• Sat
  • Nov 29, 2014
  • Updated: 11:47am

Nationality comes first in mergers and acquisitions

PUBLISHED : Saturday, 25 July, 2009, 12:00am
UPDATED : Saturday, 25 July, 2009, 12:00am

For anyone who has any doubt about the mainland's stance on the sale of domestic businesses - remember the Coca-Cola bid for China Huiyuan Juice Group that was rejected by Beijing? - just listen to Ning Gaoning.

'When a mainland enterprise picks its partner in the future, isn't min zu xing (nationality) more important?' said Mr Ning, the chairman of China National Cereals, Oils and Foodstuffs Corp (Cofco), earlier this month. 'Do we have to make a distinction between state ownership and private ownership when we are talking about the same nationality?'

In short, nationality comes first in mergers and acquisitions.

This man knows what he is talking about. Mr Ning is a veteran state businessman who has walked China's corridors of power for decades as the anchor of state-owned China Resource Group before 2005 and the even bigger Cofco now.

More importantly, the straight-talking executive has just managed to grab control of the country's largest dairy producer, without having to tackle any regulatory hurdles. His quotes are from a press conference about the deal.

Cofco, together with home-grown private equity firm Hopu Investment, bought 20.02 per cent in China Mengniu Dairy for HK$6.12 billion to become the largest single shareholder. Mengniu's founder, Niu Gensheng, and his associates sold down their stake to 7.29 per cent.

Despite the tainted milk scandal, Mengniu remains a prime asset by any measure. It carries a household brand. It has a sophisticated sales and distribution network. It controls about 40 per cent of the country's liquid milk market while its two top rivals share another 30 per cent.

Yet here, it has just changed control without any noise - no regulatory hassle, no anti-monopoly hearing.

This is in sharp contrast to the fate of Coca-Cola's HK$19.65 billion pursuit of Huiyuan, the country's biggest juice producer which controls more than 30 per cent of the mainland juice market. Though welcomed by its shareholders, the Ministry of Commerce rejected the bid on anti-monopoly grounds after eight months of negotiations.

The two cases may not be exactly the same, but there are some striking similarities that leave one wondering why the authorities have treated them so differently.

In rejecting Coca-Cola's marriage with Huiyuan, the ministry used the 'bundled sales' argument that it said would squeeze out competitors. 'The deal will give Coke the competence of transmitting its dominance on the carbonic acid drink market to the fruit juice market by bundling the sales [of fizzy drinks and juices] or other offerings excluding market competition,' the ministry said. 'Then consumers will have fewer choices at higher prices as the competitiveness of other fruit juice makers is severely impaired or even deprived.'

Cofco is not Coca-Cola, but it is the largest bottling partner of the American giant in China that not only bottles the fizzy drink but also distributes it along with other Coke-owned products.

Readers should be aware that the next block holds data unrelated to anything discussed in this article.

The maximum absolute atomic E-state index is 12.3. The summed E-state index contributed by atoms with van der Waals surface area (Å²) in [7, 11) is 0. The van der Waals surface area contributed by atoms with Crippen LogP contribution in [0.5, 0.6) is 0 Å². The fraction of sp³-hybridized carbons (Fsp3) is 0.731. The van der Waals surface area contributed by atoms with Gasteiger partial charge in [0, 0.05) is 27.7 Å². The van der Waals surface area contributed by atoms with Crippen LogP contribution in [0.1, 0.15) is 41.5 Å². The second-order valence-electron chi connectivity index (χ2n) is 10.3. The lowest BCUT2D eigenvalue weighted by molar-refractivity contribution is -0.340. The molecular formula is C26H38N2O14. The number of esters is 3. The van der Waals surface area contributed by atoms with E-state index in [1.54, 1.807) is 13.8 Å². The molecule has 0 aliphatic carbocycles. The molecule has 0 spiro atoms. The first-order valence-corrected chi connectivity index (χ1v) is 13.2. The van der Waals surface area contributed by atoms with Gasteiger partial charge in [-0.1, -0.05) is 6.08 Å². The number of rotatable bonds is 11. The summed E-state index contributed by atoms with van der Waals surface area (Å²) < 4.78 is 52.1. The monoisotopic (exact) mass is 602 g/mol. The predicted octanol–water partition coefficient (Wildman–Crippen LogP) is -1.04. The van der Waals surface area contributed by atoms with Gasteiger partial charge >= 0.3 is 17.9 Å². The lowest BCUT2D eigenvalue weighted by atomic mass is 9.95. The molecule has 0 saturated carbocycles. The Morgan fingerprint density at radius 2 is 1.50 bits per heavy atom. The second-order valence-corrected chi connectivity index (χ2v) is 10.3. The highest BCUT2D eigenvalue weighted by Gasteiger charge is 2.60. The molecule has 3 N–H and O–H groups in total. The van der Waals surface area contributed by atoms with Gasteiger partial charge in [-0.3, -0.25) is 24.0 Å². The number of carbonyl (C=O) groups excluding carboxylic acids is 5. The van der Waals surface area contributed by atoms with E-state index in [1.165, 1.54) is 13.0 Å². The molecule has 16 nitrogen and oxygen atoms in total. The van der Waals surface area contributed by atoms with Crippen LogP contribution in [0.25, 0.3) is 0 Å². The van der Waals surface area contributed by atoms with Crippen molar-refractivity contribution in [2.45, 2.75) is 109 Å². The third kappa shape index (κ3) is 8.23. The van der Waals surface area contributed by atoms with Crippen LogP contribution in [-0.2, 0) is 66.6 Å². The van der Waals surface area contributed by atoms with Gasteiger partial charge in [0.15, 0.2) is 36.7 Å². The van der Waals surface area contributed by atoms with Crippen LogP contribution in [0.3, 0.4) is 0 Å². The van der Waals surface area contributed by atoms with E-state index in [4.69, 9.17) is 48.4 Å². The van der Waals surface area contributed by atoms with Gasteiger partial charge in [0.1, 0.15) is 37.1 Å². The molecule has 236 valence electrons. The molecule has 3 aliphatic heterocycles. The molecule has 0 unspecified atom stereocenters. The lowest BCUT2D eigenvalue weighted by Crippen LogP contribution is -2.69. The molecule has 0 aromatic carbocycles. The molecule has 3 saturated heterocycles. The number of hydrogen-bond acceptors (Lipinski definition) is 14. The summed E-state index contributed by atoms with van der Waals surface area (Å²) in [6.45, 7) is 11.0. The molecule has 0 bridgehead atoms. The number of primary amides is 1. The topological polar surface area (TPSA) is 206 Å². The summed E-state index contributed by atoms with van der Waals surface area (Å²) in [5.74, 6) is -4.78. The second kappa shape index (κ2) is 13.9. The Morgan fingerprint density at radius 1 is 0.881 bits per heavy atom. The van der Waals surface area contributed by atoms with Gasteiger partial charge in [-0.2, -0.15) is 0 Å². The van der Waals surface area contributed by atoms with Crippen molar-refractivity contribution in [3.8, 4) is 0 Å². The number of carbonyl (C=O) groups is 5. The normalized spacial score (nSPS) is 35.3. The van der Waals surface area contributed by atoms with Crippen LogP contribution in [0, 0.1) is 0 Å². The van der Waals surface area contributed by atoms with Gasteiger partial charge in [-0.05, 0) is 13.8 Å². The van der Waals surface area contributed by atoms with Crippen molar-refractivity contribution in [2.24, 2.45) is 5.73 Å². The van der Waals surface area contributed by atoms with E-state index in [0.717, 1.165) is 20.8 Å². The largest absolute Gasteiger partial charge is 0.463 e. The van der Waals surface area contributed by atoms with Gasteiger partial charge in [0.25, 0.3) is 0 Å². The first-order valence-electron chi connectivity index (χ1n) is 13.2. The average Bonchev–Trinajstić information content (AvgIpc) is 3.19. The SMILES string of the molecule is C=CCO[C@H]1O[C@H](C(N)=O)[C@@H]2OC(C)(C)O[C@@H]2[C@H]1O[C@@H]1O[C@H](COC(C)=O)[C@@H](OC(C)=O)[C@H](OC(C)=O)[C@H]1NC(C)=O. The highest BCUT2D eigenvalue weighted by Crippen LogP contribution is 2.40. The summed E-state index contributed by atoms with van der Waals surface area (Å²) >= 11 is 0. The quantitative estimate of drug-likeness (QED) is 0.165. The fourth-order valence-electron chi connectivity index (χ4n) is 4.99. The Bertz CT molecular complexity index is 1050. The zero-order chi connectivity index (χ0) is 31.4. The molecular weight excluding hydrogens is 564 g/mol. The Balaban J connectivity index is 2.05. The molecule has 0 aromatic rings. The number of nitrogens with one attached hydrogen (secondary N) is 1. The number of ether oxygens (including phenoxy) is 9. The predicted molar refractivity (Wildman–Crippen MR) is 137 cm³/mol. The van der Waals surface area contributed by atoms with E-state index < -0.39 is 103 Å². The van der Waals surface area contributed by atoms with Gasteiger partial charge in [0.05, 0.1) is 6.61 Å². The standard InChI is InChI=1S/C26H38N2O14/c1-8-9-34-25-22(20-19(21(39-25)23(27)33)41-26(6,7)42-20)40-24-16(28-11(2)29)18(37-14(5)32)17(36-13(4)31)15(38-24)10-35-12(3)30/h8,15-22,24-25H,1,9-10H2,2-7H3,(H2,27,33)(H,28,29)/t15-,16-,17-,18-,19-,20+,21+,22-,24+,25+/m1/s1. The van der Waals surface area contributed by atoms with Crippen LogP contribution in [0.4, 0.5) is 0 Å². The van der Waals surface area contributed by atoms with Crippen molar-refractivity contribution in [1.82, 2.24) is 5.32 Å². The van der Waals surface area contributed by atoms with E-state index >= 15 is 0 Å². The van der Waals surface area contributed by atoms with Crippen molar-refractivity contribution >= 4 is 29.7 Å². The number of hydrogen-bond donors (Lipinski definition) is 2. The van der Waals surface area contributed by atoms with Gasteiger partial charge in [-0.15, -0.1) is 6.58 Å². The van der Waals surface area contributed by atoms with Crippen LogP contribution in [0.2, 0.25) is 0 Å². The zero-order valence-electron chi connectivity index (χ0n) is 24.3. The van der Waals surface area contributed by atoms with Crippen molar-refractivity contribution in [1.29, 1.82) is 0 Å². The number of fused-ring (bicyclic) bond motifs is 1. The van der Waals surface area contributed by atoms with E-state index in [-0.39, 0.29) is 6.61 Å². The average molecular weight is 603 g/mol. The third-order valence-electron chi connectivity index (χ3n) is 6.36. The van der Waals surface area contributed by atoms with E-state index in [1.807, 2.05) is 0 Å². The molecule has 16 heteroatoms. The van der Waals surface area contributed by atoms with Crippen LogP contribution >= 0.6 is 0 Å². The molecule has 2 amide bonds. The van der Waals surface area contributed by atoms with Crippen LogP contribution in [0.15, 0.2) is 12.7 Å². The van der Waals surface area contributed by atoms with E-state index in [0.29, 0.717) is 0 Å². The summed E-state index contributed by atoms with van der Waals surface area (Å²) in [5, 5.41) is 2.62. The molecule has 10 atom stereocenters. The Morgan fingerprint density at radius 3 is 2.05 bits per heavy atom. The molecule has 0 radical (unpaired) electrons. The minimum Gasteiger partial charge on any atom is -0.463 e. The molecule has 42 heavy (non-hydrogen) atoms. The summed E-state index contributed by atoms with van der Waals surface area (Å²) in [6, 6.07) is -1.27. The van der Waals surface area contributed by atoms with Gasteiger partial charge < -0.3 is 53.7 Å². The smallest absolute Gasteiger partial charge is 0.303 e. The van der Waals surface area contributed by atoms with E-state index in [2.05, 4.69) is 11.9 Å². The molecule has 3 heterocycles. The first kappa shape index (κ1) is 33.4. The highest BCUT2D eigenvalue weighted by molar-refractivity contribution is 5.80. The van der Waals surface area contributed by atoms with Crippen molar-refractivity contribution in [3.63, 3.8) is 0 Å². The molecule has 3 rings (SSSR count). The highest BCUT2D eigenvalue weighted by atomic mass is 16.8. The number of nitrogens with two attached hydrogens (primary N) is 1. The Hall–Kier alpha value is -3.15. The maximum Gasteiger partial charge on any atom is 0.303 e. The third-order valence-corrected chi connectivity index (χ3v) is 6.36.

Shouldn't the ministry also be asking if Cofco can bundle the sales of Coke with milk? If the answer is yes, does Cofco have an anti-monopoly concern to address as well?

I am not saying there is an anti-monopoly case to be answered.

Cofco may well argue that it will not be involved in the management of Mengniu - it will have three non-executive seats on the 13-strong board. Neither does it have any other dairy business, unlike Coca-Cola, which also owns some juice business.

But the fact is the deal will make Cofco the largest single shareholder; Mengniu has made no secret of its intent to buy out rivals given Cofco's deep pockets, and Cofco has promised to make Mengniu its sole dairy business platform.

Shouldn't this have set off alarm bells with Beijing's anti-monopoly watchdog, which measures whether the buyer has any control or decisive power through a stakeholding or strategic agreement and whether the merger may have the effect of restricting competition?

But so far the watchdog has been silent. So have other authorities.

Why?

A month short of its first birthday, the anti-monopoly bureau has had a part to play in three high-profile mergers that all happen to have involved foreign buyers.

Other than the Coca-Cola deal, it has significantly altered InBev's US$52 billion acquisition of Anheuser-Busch and Mitsubishi Rayon's US$1.6 billion acquisition of Lucite International.

I hope you now see why I advise you to take heed of Mr Ning's statement on nationality.

By the way, Mr Ning also said: 'In the future, there will be increasing co-operation between state-owned and privately owned enterprises. I call this PPP - public-private partnership. That's the solution to the so-called financial crisis.'

That is for sure. Given the min zu xing issue and the difficulty in getting long-term bank loans, who else can the cash-strapped private enterprises turn to but state-owned firms that are rich in cash and short on entrepreneurship?

Yes, expect more PPPs.

Share

Related topics

For unlimited access to:

SCMP.com SCMP Tablet Edition SCMP Mobile Edition 10-year news archive
 
 

 

 
 
 
 
 

Login

SCMP.com Account

or